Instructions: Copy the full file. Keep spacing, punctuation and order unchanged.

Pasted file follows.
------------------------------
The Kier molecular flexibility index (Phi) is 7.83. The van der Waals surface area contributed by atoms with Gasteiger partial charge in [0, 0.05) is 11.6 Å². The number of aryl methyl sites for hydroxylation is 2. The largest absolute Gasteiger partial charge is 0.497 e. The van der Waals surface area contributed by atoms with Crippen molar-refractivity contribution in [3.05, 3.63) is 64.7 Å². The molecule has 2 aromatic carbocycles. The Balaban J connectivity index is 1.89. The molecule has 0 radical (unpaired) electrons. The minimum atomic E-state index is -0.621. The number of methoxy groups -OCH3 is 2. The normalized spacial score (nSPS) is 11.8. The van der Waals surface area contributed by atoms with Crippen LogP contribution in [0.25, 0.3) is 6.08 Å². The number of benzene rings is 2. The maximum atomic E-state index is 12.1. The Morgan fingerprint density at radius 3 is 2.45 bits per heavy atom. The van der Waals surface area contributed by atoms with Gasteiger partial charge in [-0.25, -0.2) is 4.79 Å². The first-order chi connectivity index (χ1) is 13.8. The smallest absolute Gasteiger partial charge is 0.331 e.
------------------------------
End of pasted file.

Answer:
The Kier molecular flexibility index (Phi) is 7.83. The van der Waals surface area contributed by atoms with Gasteiger partial charge in [0, 0.05) is 11.6 Å². The number of aryl methyl sites for hydroxylation is 2. The largest absolute Gasteiger partial charge is 0.497 e. The van der Waals surface area contributed by atoms with Crippen molar-refractivity contribution in [3.05, 3.63) is 64.7 Å². The molecule has 2 aromatic carbocycles. The Balaban J connectivity index is 1.89. The molecule has 0 radical (unpaired) electrons. The minimum atomic E-state index is -0.621. The number of methoxy groups -OCH3 is 2. The normalized spacial score (nSPS) is 11.8. The van der Waals surface area contributed by atoms with Crippen LogP contribution in [0.25, 0.3) is 6.08 Å². The number of benzene rings is 2. The maximum atomic E-state index is 12.1. The Morgan fingerprint density at radius 3 is 2.45 bits per heavy atom. The van der Waals surface area contributed by atoms with Gasteiger partial charge in [-0.25, -0.2) is 4.79 Å². The first-order chi connectivity index (χ1) is 13.8. The smallest absolute Gasteiger partial charge is 0.331 e.